Growing Ubuntu's cloud community

Adam Sommer asommer70 at
Wed Sep 8 20:27:08 BST 2010


On Wed, Sep 8, 2010 at 3:01 PM, Scott Kitterman <ubuntu at>wrote:

> On Wednesday, September 08, 2010 09:44:44 am Ahmed Kamal wrote:
> >   Hi folks,
> >
> > For the 11.04 cycle, I will be focusing on growing the community around
> > Ubuntu's cloud offerings (and by extension Ubuntu server). Please reply
> > back with what you consider to be the most important areas that need
> > work to achieve such a target
> > In particular I think we should try to answer questions like
> >   * Where do we see new contributers adding value to Ubuntu's cloud
> > offerings ? What can they do
> >   * How to make it easier for new contributers to jump-in and have an
> > easy start
> >
> > Awaiting your suggestions and past experiences.
> > Thanks
> Personally I've found all this emphasis on cloud instead of traditional
> server
> applications (many of which are used in the cloud) to be quite
> demotivating.
> I spend considerably less time on server related development than I used
> to.
> Scott K
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I just wanted to agree, to some extent anyway, with what Scott is saying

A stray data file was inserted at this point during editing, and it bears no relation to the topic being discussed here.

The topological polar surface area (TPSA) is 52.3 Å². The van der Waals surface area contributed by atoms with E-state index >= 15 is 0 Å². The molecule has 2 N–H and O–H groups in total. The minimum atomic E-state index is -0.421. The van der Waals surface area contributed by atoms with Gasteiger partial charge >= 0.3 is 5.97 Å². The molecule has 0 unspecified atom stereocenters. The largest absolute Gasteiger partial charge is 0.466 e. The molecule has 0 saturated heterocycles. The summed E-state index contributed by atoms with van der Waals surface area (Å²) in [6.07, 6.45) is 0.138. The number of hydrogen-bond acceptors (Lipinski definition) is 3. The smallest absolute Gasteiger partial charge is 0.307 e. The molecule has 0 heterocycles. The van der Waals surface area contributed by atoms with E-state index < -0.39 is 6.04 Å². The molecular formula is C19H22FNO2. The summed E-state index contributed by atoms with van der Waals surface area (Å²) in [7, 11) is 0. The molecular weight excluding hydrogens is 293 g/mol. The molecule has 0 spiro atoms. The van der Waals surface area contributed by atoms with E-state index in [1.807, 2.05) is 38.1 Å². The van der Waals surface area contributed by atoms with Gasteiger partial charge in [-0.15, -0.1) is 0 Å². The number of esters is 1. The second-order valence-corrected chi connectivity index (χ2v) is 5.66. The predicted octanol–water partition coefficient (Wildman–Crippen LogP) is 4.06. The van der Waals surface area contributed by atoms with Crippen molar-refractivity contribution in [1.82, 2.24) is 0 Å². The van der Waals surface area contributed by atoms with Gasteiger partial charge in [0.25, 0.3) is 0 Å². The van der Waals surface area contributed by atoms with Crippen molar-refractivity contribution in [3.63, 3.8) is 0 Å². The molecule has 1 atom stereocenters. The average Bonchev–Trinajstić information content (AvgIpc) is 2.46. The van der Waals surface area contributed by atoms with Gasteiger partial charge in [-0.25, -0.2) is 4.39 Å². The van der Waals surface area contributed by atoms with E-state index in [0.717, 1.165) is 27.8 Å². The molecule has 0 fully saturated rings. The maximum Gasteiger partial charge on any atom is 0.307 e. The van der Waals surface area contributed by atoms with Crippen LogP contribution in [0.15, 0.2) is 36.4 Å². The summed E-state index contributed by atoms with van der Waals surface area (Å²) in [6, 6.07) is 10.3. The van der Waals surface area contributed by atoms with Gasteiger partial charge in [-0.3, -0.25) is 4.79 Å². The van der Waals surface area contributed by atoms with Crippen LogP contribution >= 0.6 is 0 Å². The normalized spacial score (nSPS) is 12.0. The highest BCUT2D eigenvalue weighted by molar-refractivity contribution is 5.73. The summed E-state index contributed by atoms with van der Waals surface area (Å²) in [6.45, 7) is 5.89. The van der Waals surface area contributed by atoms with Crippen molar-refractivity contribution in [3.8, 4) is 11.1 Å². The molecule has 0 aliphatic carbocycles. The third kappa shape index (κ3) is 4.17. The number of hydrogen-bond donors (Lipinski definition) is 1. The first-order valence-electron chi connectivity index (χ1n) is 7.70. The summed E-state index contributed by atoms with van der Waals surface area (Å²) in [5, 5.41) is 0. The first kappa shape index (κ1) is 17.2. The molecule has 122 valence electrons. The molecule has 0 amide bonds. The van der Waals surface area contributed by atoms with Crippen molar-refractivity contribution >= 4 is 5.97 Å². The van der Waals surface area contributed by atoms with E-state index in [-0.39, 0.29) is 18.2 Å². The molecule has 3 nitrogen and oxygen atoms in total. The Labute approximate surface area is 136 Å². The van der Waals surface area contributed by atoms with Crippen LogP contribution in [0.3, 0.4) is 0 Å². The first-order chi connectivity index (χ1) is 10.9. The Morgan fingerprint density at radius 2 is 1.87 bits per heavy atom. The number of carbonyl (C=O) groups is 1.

about the cloud focus.  Traditionally it has been very hard to grow the
Ubuntu Server community, and for me personally over the last couple of
release cycles it has been more of a struggle to find motivation to
contribute.  The same motivations are still there that have been there in
the past... just seems like there's a fog over them or something :-).

Anyway, maybe the way to grow the cloud/server community is to focus on
developing applications using Ubuntu Server and Cloud images?  There has
been some focus on cloud applications, but maybe I just haven't been paying
close enough attention.  Might be nice to develop something in say Quickly,
have it packaged, then deploy the package to an image in the cloud... using
only two or three commands.

I guess as an admin of small organizations paying to play in the cloud
doesn't make much sense with, but old still viable hardware available.
 Buying the hardware to really have a rocking private cloud isn't feasible
for me either.  I totally dig virtual machines however, and for me
virt-manager, virsh, virt-install/clone/etc have been great tools.

Not sure if this helps with your original question about growing the
community, but these are some of my thoughts vomited onto the Internets :-).

Party On,
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